Chop up the zha cai and ginger in the food processor too.
Crush the garlic chips with your hands or with a rolling pin.
Put the chopped leek, ginger and zha cai, the crushed garlic chips, shichimi spice in a wok with the soybean oil and 100 g of sesame oil. Start heating over medium heat.
Mix lightly to blend all the ingredients in the oil.
It will start bubbling after 3 to 4 minutes. When it comes to a boil, turn down the heat to low, and simmer gently for 30 to 40 minutes.
Turn the heat off and leave to cool.
When it has cooled down a bit, add the rest of the sesame oil (100 g), sugar, salt and soy sauce, and mix well.
It's finished. I divided it in several jars for ease of use. It can be eaten right away, but it will become milder after 2 to 3 days.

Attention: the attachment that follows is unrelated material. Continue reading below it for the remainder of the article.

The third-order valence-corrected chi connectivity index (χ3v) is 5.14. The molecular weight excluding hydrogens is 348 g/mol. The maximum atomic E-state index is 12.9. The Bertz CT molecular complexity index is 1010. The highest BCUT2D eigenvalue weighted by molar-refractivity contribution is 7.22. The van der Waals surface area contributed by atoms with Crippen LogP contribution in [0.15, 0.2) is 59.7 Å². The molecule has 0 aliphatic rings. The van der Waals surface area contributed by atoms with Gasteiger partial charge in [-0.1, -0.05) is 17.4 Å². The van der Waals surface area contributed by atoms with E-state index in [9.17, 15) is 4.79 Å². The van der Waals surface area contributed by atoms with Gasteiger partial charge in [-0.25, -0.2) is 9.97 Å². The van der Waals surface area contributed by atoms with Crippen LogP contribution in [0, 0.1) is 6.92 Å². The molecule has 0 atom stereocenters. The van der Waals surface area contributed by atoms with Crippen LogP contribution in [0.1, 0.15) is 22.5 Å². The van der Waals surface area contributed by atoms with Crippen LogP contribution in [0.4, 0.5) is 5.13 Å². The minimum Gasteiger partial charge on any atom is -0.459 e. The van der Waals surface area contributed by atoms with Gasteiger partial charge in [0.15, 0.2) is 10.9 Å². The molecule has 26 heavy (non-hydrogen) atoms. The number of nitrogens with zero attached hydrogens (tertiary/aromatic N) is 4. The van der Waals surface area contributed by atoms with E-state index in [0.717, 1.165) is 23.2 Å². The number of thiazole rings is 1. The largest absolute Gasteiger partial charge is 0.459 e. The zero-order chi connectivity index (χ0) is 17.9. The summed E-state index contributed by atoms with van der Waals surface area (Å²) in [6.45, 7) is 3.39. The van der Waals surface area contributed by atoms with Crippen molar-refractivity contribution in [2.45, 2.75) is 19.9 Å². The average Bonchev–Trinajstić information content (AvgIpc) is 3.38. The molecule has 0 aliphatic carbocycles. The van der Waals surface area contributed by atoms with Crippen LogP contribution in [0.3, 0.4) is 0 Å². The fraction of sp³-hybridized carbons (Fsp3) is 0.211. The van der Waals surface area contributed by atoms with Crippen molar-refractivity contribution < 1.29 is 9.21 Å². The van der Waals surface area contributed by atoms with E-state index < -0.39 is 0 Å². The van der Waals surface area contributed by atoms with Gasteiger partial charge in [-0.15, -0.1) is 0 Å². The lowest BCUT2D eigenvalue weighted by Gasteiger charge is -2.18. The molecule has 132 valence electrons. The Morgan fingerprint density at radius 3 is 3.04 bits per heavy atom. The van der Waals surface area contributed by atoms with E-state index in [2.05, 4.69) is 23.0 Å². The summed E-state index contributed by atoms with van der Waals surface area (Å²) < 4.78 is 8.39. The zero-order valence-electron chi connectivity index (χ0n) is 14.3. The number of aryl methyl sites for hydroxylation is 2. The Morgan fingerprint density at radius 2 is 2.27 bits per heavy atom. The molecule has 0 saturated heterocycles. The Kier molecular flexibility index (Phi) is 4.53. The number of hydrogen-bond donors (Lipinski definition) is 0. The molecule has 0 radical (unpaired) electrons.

If you cover each jar with plastic wrap before putting on the lid, the jars won't get oily and the lid will be easy to open.
It has tons of chunky ingredients. Mix well before using.
You can use it as-is for gyoza dumplings, but the spiciness will be neutralized a bit if you mix it with some vinegar and/or soy sauce.
Story Behind this Recipe
I saw them spooning chunky ra-yu over rice, and I wanted to order the ra-yu they were using but I couldn't. So, the only thing to do was to make my own.
If you don't have soy bean oil you can substitute regular vegetable oil, but I do recommend using soy bean or sunflower oil. Be sure to add the sugar, soy sauce and salt after letting the oil cool down a bit, otherwise it will splatter.